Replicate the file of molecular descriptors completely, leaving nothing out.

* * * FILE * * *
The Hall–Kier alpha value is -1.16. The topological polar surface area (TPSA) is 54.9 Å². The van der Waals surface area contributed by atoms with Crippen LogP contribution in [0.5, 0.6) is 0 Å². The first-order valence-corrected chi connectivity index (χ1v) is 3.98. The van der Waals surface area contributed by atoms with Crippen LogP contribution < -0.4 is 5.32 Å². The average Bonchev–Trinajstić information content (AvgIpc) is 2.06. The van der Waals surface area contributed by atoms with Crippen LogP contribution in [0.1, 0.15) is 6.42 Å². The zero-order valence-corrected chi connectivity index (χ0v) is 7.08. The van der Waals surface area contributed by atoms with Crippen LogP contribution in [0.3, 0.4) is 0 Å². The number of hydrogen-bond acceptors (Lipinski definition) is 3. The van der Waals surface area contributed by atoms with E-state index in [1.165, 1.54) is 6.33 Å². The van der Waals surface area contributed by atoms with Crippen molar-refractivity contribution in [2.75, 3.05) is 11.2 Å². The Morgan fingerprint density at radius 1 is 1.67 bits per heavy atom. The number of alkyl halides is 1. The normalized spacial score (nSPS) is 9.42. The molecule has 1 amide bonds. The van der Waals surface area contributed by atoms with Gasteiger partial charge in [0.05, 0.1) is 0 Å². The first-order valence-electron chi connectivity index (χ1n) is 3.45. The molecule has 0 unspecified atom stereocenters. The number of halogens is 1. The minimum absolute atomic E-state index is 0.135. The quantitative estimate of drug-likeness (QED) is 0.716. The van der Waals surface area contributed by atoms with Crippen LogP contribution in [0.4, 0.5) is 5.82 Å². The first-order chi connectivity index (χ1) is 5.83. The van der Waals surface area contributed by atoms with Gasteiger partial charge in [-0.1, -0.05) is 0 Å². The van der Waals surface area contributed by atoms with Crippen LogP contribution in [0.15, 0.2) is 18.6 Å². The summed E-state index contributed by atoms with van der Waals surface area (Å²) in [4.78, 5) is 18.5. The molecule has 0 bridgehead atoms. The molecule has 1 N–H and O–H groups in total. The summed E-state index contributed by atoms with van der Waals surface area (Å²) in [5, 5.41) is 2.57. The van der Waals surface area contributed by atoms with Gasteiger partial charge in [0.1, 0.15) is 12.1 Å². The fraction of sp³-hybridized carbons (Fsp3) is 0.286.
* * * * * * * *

The Hall–Kier alpha value is -1.16. The topological polar surface area (TPSA) is 54.9 Å². The van der Waals surface area contributed by atoms with Crippen LogP contribution in [0.5, 0.6) is 0 Å². The first-order valence-corrected chi connectivity index (χ1v) is 3.98. The van der Waals surface area contributed by atoms with Crippen LogP contribution < -0.4 is 5.32 Å². The average Bonchev–Trinajstić information content (AvgIpc) is 2.06. The van der Waals surface area contributed by atoms with Crippen LogP contribution in [0.1, 0.15) is 6.42 Å². The zero-order valence-corrected chi connectivity index (χ0v) is 7.08. The van der Waals surface area contributed by atoms with Crippen LogP contribution in [0.3, 0.4) is 0 Å². The number of hydrogen-bond acceptors (Lipinski definition) is 3. The van der Waals surface area contributed by atoms with E-state index in [1.165, 1.54) is 6.33 Å². The van der Waals surface area contributed by atoms with Crippen molar-refractivity contribution in [2.75, 3.05) is 11.2 Å². The Morgan fingerprint density at radius 1 is 1.67 bits per heavy atom. The number of alkyl halides is 1. The normalized spacial score (nSPS) is 9.42. The molecule has 1 amide bonds. The van der Waals surface area contributed by atoms with Gasteiger partial charge in [0.05, 0.1) is 0 Å². The first-order valence-electron chi connectivity index (χ1n) is 3.45. The molecule has 0 unspecified atom stereocenters. The number of halogens is 1. The minimum absolute atomic E-state index is 0.135. The quantitative estimate of drug-likeness (QED) is 0.716. The van der Waals surface area contributed by atoms with Crippen LogP contribution in [0.4, 0.5) is 5.82 Å². The first-order chi connectivity index (χ1) is 5.83. The van der Waals surface area contributed by atoms with Gasteiger partial charge in [-0.1, -0.05) is 0 Å². The van der Waals surface area contributed by atoms with Crippen LogP contribution in [0.15, 0.2) is 18.6 Å². The summed E-state index contributed by atoms with van der Waals surface area (Å²) in [4.78, 5) is 18.5. The molecule has 0 bridgehead atoms. The molecule has 1 N–H and O–H groups in total. The summed E-state index contributed by atoms with van der Waals surface area (Å²) in [5, 5.41) is 2.57. The van der Waals surface area contributed by atoms with Gasteiger partial charge in [0.1, 0.15) is 12.1 Å². The fraction of sp³-hybridized carbons (Fsp3) is 0.286.